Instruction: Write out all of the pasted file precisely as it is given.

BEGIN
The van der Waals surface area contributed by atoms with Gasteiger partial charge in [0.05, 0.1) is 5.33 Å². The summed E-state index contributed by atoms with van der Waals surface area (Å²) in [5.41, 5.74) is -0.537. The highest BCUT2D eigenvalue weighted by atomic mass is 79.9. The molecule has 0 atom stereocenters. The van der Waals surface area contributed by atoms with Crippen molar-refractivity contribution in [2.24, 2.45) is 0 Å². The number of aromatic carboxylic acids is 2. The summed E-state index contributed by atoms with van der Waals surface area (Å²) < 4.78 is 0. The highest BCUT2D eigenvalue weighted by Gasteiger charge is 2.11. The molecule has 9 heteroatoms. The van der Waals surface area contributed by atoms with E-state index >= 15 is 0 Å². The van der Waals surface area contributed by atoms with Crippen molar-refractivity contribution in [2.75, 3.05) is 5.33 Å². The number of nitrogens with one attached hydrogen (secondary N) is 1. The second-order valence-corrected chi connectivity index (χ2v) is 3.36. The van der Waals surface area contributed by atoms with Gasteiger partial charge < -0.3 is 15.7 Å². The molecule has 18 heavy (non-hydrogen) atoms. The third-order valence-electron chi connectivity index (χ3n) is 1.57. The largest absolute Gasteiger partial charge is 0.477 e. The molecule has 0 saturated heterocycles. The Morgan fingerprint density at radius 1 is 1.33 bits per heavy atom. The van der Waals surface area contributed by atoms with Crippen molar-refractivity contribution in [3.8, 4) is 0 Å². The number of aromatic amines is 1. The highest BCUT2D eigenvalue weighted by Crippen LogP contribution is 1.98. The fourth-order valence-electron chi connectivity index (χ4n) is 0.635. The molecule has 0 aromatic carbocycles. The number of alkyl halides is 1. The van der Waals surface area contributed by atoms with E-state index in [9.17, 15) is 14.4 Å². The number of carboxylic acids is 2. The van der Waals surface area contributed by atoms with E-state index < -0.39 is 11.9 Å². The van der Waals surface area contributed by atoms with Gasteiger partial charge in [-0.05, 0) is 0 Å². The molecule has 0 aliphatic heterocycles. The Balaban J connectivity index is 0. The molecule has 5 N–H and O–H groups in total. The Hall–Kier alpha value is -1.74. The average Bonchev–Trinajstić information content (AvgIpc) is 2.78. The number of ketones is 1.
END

The van der Waals surface area contributed by atoms with Gasteiger partial charge in [0.05, 0.1) is 5.33 Å². The summed E-state index contributed by atoms with van der Waals surface area (Å²) in [5.41, 5.74) is -0.537. The highest BCUT2D eigenvalue weighted by atomic mass is 79.9. The molecule has 0 atom stereocenters. The van der Waals surface area contributed by atoms with Crippen molar-refractivity contribution in [2.24, 2.45) is 0 Å². The number of aromatic carboxylic acids is 2. The summed E-state index contributed by atoms with van der Waals surface area (Å²) < 4.78 is 0. The highest BCUT2D eigenvalue weighted by Gasteiger charge is 2.11. The molecule has 9 heteroatoms. The van der Waals surface area contributed by atoms with E-state index >= 15 is 0 Å². The van der Waals surface area contributed by atoms with Crippen molar-refractivity contribution in [2.75, 3.05) is 5.33 Å². The number of nitrogens with one attached hydrogen (secondary N) is 1. The second-order valence-corrected chi connectivity index (χ2v) is 3.36. The van der Waals surface area contributed by atoms with Gasteiger partial charge < -0.3 is 15.7 Å². The molecule has 18 heavy (non-hydrogen) atoms. The third-order valence-electron chi connectivity index (χ3n) is 1.57. The largest absolute Gasteiger partial charge is 0.477 e. The molecule has 0 saturated heterocycles. The Morgan fingerprint density at radius 1 is 1.33 bits per heavy atom. The van der Waals surface area contributed by atoms with Crippen molar-refractivity contribution in [3.8, 4) is 0 Å². The number of aromatic amines is 1. The highest BCUT2D eigenvalue weighted by Crippen LogP contribution is 1.98. The fourth-order valence-electron chi connectivity index (χ4n) is 0.635. The molecule has 0 aromatic carbocycles. The number of alkyl halides is 1. The van der Waals surface area contributed by atoms with E-state index in [9.17, 15) is 14.4 Å². The number of carboxylic acids is 2. The van der Waals surface area contributed by atoms with E-state index < -0.39 is 11.9 Å². The van der Waals surface area contributed by atoms with Gasteiger partial charge in [-0.05, 0) is 0 Å². The molecule has 0 aliphatic heterocycles. The Balaban J connectivity index is 0. The molecule has 5 N–H and O–H groups in total. The Hall–Kier alpha value is -1.74. The average Bonchev–Trinajstić information content (AvgIpc) is 2.78. The number of ketones is 1.